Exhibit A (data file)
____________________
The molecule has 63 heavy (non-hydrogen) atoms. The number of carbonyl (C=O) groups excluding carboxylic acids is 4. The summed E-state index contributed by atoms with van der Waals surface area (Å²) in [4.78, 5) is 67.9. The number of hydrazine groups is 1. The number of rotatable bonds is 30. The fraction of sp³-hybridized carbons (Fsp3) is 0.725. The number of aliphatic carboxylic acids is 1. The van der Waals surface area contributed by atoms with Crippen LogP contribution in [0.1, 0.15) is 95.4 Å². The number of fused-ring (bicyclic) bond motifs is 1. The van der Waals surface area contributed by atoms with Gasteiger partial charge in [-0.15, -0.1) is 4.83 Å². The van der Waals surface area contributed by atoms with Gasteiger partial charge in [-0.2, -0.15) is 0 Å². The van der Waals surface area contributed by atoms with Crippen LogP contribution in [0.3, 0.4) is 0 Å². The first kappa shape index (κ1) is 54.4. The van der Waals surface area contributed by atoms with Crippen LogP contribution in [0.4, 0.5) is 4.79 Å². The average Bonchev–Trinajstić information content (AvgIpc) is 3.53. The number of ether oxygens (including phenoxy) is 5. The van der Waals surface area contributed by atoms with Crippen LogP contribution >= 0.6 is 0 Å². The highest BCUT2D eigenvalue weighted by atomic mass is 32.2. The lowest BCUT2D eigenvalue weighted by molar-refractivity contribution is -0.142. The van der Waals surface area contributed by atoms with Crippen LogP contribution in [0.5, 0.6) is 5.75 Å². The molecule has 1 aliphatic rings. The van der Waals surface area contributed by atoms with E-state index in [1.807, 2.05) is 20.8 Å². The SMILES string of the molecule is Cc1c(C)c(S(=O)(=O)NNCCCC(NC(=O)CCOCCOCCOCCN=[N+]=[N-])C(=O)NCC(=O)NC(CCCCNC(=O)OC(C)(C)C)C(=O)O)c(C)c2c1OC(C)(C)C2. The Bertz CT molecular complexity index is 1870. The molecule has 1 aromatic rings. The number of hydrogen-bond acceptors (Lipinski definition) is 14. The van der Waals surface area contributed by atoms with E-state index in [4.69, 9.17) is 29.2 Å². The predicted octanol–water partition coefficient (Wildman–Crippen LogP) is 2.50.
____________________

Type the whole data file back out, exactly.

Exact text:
The molecule has 63 heavy (non-hydrogen) atoms. The number of carbonyl (C=O) groups excluding carboxylic acids is 4. The summed E-state index contributed by atoms with van der Waals surface area (Å²) in [4.78, 5) is 67.9. The number of hydrazine groups is 1. The number of rotatable bonds is 30. The fraction of sp³-hybridized carbons (Fsp3) is 0.725. The number of aliphatic carboxylic acids is 1. The van der Waals surface area contributed by atoms with Crippen LogP contribution in [0.1, 0.15) is 95.4 Å². The number of fused-ring (bicyclic) bond motifs is 1. The van der Waals surface area contributed by atoms with Gasteiger partial charge in [-0.15, -0.1) is 4.83 Å². The van der Waals surface area contributed by atoms with Gasteiger partial charge in [-0.2, -0.15) is 0 Å². The van der Waals surface area contributed by atoms with Crippen LogP contribution in [0.3, 0.4) is 0 Å². The first kappa shape index (κ1) is 54.4. The van der Waals surface area contributed by atoms with Crippen LogP contribution in [0.4, 0.5) is 4.79 Å². The average Bonchev–Trinajstić information content (AvgIpc) is 3.53. The number of ether oxygens (including phenoxy) is 5. The van der Waals surface area contributed by atoms with Crippen LogP contribution >= 0.6 is 0 Å². The highest BCUT2D eigenvalue weighted by atomic mass is 32.2. The lowest BCUT2D eigenvalue weighted by molar-refractivity contribution is -0.142. The van der Waals surface area contributed by atoms with Crippen LogP contribution in [0.5, 0.6) is 5.75 Å². The molecule has 1 aliphatic rings. The van der Waals surface area contributed by atoms with E-state index in [1.807, 2.05) is 20.8 Å². The SMILES string of the molecule is Cc1c(C)c(S(=O)(=O)NNCCCC(NC(=O)CCOCCOCCOCCN=[N+]=[N-])C(=O)NCC(=O)NC(CCCCNC(=O)OC(C)(C)C)C(=O)O)c(C)c2c1OC(C)(C)C2. The Bertz CT molecular complexity index is 1870. The molecule has 1 aromatic rings. The number of hydrogen-bond acceptors (Lipinski definition) is 14. The van der Waals surface area contributed by atoms with E-state index in [4.69, 9.17) is 29.2 Å². The predicted octanol–water partition coefficient (Wildman–Crippen LogP) is 2.50.